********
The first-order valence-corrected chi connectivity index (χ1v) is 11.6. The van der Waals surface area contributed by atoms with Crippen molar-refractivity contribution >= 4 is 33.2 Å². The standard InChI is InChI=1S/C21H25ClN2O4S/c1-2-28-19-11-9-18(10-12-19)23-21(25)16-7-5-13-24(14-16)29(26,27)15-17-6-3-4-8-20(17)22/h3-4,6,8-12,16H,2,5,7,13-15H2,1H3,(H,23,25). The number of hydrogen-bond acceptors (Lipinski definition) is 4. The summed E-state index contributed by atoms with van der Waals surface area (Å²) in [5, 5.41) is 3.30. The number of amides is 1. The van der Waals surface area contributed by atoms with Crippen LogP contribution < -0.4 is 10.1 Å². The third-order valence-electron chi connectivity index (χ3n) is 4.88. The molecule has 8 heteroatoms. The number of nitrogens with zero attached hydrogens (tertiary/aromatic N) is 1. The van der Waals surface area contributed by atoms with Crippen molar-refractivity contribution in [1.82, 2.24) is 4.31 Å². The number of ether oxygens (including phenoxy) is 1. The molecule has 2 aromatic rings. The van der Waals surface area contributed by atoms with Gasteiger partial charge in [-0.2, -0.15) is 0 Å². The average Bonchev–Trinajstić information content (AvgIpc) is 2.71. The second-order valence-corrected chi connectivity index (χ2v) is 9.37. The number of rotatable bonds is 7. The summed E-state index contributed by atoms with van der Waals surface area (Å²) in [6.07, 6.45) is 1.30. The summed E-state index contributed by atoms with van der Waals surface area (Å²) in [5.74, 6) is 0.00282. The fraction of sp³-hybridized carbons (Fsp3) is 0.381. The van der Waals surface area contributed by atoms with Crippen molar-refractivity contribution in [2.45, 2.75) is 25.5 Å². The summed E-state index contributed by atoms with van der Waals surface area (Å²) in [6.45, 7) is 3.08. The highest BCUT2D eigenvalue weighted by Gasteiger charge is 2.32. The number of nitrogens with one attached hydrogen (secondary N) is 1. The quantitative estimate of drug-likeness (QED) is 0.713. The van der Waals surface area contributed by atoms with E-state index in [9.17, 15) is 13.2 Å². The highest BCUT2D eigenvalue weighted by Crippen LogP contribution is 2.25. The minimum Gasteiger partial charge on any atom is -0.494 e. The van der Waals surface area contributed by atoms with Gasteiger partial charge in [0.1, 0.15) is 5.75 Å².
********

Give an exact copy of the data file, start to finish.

The first-order valence-corrected chi connectivity index (χ1v) is 11.6. The van der Waals surface area contributed by atoms with Crippen molar-refractivity contribution >= 4 is 33.2 Å². The standard InChI is InChI=1S/C21H25ClN2O4S/c1-2-28-19-11-9-18(10-12-19)23-21(25)16-7-5-13-24(14-16)29(26,27)15-17-6-3-4-8-20(17)22/h3-4,6,8-12,16H,2,5,7,13-15H2,1H3,(H,23,25). The number of hydrogen-bond acceptors (Lipinski definition) is 4. The summed E-state index contributed by atoms with van der Waals surface area (Å²) in [5, 5.41) is 3.30. The number of amides is 1. The van der Waals surface area contributed by atoms with Crippen LogP contribution < -0.4 is 10.1 Å². The third-order valence-electron chi connectivity index (χ3n) is 4.88. The molecule has 8 heteroatoms. The number of nitrogens with zero attached hydrogens (tertiary/aromatic N) is 1. The van der Waals surface area contributed by atoms with Crippen molar-refractivity contribution in [1.82, 2.24) is 4.31 Å². The number of ether oxygens (including phenoxy) is 1. The molecule has 2 aromatic rings. The van der Waals surface area contributed by atoms with Gasteiger partial charge in [-0.2, -0.15) is 0 Å². The average Bonchev–Trinajstić information content (AvgIpc) is 2.71. The second-order valence-corrected chi connectivity index (χ2v) is 9.37. The number of rotatable bonds is 7. The summed E-state index contributed by atoms with van der Waals surface area (Å²) in [6.07, 6.45) is 1.30. The summed E-state index contributed by atoms with van der Waals surface area (Å²) in [5.74, 6) is 0.00282. The fraction of sp³-hybridized carbons (Fsp3) is 0.381. The van der Waals surface area contributed by atoms with Crippen molar-refractivity contribution in [2.45, 2.75) is 25.5 Å². The summed E-state index contributed by atoms with van der Waals surface area (Å²) in [6.45, 7) is 3.08. The highest BCUT2D eigenvalue weighted by Gasteiger charge is 2.32. The number of nitrogens with one attached hydrogen (secondary N) is 1. The quantitative estimate of drug-likeness (QED) is 0.713. The van der Waals surface area contributed by atoms with E-state index in [9.17, 15) is 13.2 Å². The highest BCUT2D eigenvalue weighted by Crippen LogP contribution is 2.25. The minimum Gasteiger partial charge on any atom is -0.494 e. The van der Waals surface area contributed by atoms with Gasteiger partial charge in [0.1, 0.15) is 5.75 Å².